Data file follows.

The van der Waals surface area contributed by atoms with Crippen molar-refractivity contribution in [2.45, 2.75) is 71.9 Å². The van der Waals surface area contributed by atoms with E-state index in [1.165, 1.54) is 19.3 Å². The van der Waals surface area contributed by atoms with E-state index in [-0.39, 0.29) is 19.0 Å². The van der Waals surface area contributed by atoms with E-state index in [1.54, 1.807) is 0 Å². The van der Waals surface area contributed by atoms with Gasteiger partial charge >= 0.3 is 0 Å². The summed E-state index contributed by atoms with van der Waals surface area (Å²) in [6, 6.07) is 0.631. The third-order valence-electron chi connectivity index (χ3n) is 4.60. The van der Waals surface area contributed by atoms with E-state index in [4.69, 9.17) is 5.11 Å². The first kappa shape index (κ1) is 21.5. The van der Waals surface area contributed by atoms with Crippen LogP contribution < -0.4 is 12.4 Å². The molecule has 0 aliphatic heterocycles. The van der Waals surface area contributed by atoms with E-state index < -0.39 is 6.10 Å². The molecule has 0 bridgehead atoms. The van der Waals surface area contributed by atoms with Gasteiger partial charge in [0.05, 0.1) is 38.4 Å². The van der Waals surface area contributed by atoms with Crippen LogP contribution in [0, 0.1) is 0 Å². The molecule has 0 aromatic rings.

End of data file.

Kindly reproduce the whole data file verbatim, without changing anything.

The van der Waals surface area contributed by atoms with Crippen molar-refractivity contribution in [2.45, 2.75) is 71.9 Å². The van der Waals surface area contributed by atoms with E-state index in [1.165, 1.54) is 19.3 Å². The van der Waals surface area contributed by atoms with E-state index in [-0.39, 0.29) is 19.0 Å². The van der Waals surface area contributed by atoms with E-state index in [1.54, 1.807) is 0 Å². The van der Waals surface area contributed by atoms with Gasteiger partial charge >= 0.3 is 0 Å². The summed E-state index contributed by atoms with van der Waals surface area (Å²) in [6, 6.07) is 0.631. The third-order valence-electron chi connectivity index (χ3n) is 4.60. The van der Waals surface area contributed by atoms with E-state index in [4.69, 9.17) is 5.11 Å². The first kappa shape index (κ1) is 21.5. The van der Waals surface area contributed by atoms with Crippen LogP contribution < -0.4 is 12.4 Å². The molecule has 0 aliphatic heterocycles. The van der Waals surface area contributed by atoms with E-state index < -0.39 is 6.10 Å². The molecule has 0 bridgehead atoms. The van der Waals surface area contributed by atoms with Gasteiger partial charge in [0.05, 0.1) is 38.4 Å². The van der Waals surface area contributed by atoms with Crippen LogP contribution in [0, 0.1) is 0 Å². The molecule has 0 aromatic rings.